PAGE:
Stronger Regulation of Anti-Malarial Medicines Urged

In the Greater Mekong Subregion, unregulated medicines in the supply chain, including substandard or fake medicines, are fueling resistance to artemisinin combination therapies, the most effective treatment for falciparum malaria.

A project supported by the Asian Development Bank (ADB) examined the regulation and governance practices of the pharmaceutical sector in the subregion, which is key to effective delivery of healthcare, including treatment of malaria.

In a briefing paper, ADB noted that national regulatory agencies, who serve as gatekeepers of the medical product supply chain, are not yet well equipped to support the elimination of malaria, a goal that governments across the region are committed to achieving by 2030.

The study showed that national regulatory agencies lack the resources needed for effective regulation within their respective jurisdictions. It is through registration with a national regulatory agency that a manufacturer brings products to market. Post-marketing surveillance of how those products perform and impact patient safety—including how quality is maintained in storage and distribution, and adverse events associated with their use—also falls under the agency’s remit, as does inspection of manufacturing facilities and regulation of product promotion and advertising.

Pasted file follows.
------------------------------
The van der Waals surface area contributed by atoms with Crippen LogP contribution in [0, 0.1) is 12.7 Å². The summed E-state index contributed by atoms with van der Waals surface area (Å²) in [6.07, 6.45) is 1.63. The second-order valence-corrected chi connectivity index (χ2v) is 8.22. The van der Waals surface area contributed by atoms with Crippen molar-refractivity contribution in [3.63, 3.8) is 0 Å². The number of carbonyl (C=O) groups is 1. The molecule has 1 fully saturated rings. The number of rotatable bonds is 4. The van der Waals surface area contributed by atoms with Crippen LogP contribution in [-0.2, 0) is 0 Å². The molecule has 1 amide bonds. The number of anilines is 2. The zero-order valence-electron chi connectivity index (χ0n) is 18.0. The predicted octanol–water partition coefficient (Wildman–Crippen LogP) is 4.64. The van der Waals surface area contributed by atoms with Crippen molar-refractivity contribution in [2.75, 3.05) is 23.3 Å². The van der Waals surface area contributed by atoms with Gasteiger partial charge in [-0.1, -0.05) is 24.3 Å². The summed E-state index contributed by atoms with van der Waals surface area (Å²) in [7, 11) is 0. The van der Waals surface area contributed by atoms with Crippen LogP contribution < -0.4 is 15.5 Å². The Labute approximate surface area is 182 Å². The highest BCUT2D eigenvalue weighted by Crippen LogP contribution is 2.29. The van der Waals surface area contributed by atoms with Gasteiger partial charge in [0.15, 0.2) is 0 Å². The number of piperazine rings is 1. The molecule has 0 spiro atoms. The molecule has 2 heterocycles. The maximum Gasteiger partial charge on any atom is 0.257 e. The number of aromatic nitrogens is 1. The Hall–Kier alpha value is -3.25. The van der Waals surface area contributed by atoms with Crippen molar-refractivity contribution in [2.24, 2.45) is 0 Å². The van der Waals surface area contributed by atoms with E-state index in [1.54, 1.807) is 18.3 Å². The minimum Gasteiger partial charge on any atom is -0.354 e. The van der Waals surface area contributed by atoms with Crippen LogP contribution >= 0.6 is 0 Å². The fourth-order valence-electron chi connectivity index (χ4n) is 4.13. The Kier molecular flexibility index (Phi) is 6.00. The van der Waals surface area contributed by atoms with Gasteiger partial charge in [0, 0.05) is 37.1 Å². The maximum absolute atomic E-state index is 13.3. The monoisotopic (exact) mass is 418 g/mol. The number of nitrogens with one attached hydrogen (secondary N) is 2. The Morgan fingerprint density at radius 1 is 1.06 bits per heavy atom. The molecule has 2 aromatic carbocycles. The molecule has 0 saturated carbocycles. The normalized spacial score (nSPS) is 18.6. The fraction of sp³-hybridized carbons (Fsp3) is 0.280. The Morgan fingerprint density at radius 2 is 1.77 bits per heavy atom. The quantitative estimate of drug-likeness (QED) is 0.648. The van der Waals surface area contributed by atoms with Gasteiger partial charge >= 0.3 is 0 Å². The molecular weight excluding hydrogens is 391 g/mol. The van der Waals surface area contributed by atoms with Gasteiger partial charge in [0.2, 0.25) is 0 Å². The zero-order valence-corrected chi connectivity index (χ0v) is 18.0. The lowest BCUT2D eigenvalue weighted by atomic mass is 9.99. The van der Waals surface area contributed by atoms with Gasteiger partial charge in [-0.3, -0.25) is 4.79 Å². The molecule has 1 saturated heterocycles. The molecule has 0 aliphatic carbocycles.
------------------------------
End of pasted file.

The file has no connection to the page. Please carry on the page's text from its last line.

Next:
Strengthening regulatory systems

International collaboration and the implementation of common standards and activities will help the national regulatory agencies increase their capacity and improve regulatory effectiveness, leading to better public health outcomes.

ADB engaged the Centre of Regulatory Excellence (CoRE) at the Duke–National University of Singapore Medical School to assess the capacity gaps in the GMS NRAs. To address the identified needs, CoRE worked with the national regulatory agencies to develop national capacity development plans and, by comparison of needs, the regional road map for regulatory systems strengthening in the GMS.

To foster ongoing regional collaboration, the Asia Pacific Regional Regulatory Partnership for Malaria Elimination has been established in partnership with ADB, to engage regulatory stakeholders and technical partners to support coordination of regulatory strengthening activities.

This article was adapted from the ADB Brief, Strong Regulation of Medical Products: Cornerstone of Public Health and Regional Health Security.